An Usborne editor checking pages of a graphic novel
Managing Editor Mairi Mackinnon offers an inside view of Usborne’s recruitment process for new writers and editors, with some helpful tips for candidates.
Usborne is, famously, a company where people tend to stay. Average length of service is over nine years, and thirty or even forty years is not unknown. I’ve been with the company for over twenty years myself, but I spent a few years before that trying to find my career feet in English teaching, translating and tour management. I’ve experienced plenty of interviews as a candidate, ranging from the affable to the excruciating to the why-are-we-even-here? All of which makes me well aware of the responsibilities of interviewing new writers and editors myself, rather than being interviewed.
Now that I’m on the other side of the table, it’s wonderful that Usborne receives ever higher numbers of job applications – but pretty daunting, too. Recently we had over two hundred credible applications for just two potential editorial places at entry level. We’re bound to disappoint a huge number of people each time we advertise, and I have every sympathy for applicants who feel it’s easier to break into a Hatton Garden vault than a publishing career.
We recognise the frustration of applicants who have to take time off existing jobs and travel to interview from a distance. We don’t ask you to do this lightly, but at the same time, our priority is to find the best possible person for the job, and we just can’t determine that from CVs, covering letters, writing samples or even video calls. Publishing depends so much on collaboration and on personal relationships – qualities that can best be judged in a face-to-face interview.
How do we narrow down an interview shortlist from such numbers? There’s no easy answer; if only there were. To dispel a few myths: we don’t only take on people with ‘connections’, or double-barrelled surnames, or Oxbridge degrees; in fact, we regularly reject Oxbridge candidates who list whole constellations of A levels and GCSEs but whose letters show no obvious interest in publishing and particularly children’s publishing.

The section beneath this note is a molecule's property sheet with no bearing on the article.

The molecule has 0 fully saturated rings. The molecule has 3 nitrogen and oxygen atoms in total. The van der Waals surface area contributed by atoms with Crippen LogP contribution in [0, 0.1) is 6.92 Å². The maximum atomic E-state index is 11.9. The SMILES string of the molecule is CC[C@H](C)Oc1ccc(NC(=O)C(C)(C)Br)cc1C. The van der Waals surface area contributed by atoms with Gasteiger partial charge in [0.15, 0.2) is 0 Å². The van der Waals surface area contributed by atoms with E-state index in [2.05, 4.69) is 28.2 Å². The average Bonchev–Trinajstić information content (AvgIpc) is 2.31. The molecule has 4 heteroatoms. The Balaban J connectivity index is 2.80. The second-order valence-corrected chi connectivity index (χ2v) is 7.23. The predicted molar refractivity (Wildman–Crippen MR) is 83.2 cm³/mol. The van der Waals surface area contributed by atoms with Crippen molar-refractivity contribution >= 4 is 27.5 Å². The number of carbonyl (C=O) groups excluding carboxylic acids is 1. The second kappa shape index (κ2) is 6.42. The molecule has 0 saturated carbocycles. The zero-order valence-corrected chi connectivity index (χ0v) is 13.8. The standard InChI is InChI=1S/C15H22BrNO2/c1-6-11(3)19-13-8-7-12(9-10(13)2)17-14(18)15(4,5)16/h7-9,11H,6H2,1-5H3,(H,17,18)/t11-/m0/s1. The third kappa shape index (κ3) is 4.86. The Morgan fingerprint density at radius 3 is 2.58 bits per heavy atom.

On the other hand, we have near-zero tolerance of mistakes in either covering letters or CVs. For what is essentially a creative job, that may sound soulless, but as children’s publishers we will be pilloried if readers find mistakes in our books. Can we really trust candidates who don’t take the trouble to check their CVs and read through their covering letters before sending?
An editor testing the models for an Usborne Origami book
After that, the process inevitably becomes more subjective. An Usborne writer-editor’s job is all about clear communication, so we’ll always be drawn to applicants who write good and straightforward letters, without rambling, excessive detail or unnecessary length: generally, one page will say all that you really need. There’s a temptation, especially for recent graduates without much experience, to talk up any and every holiday job. We can understand that, but three paragraphs on laminating and issuing ID cards is a little too much: better to leave the second page of the CV unfilled than over-padded.
As for personal statements, we know that many careers departments encourage them, but they are full of pitfalls and it’s hard to strike the right balance between confidence and sincerity or cockiness and hype. Finally, we see plenty of applications that begin, “This would be the perfect job for me” – which is appealing when it comes from someone with a clear and genuine love of children’s publishing, but rather less so when it’s all about how we would be the ideal first step on the candidate’s glittering career path (implying that we’d be lucky to have them). Telling us what the job will do for you is a little self-regarding; we’d much rather hear what you can bring to the company. Relevant experience can be helpful, but it’s not as important as creative flair, initiative and enthusiasm.
As a quick summary:
If you’re interested in a job at Usborne, do keep an eye on the Current vacancies area of our website. We also advertise entry-level positions through the Society of Young Publishers. If you’d like to find out about work experience, especially if you come from a background that’s not widely represented in the publishing industry, you may be interested in the Usborne Academy scheme for summer 2019.
Lastly, whether you apply to Usborne or anywhere else –
Mairi Mackinnon, Usborne Managing Editor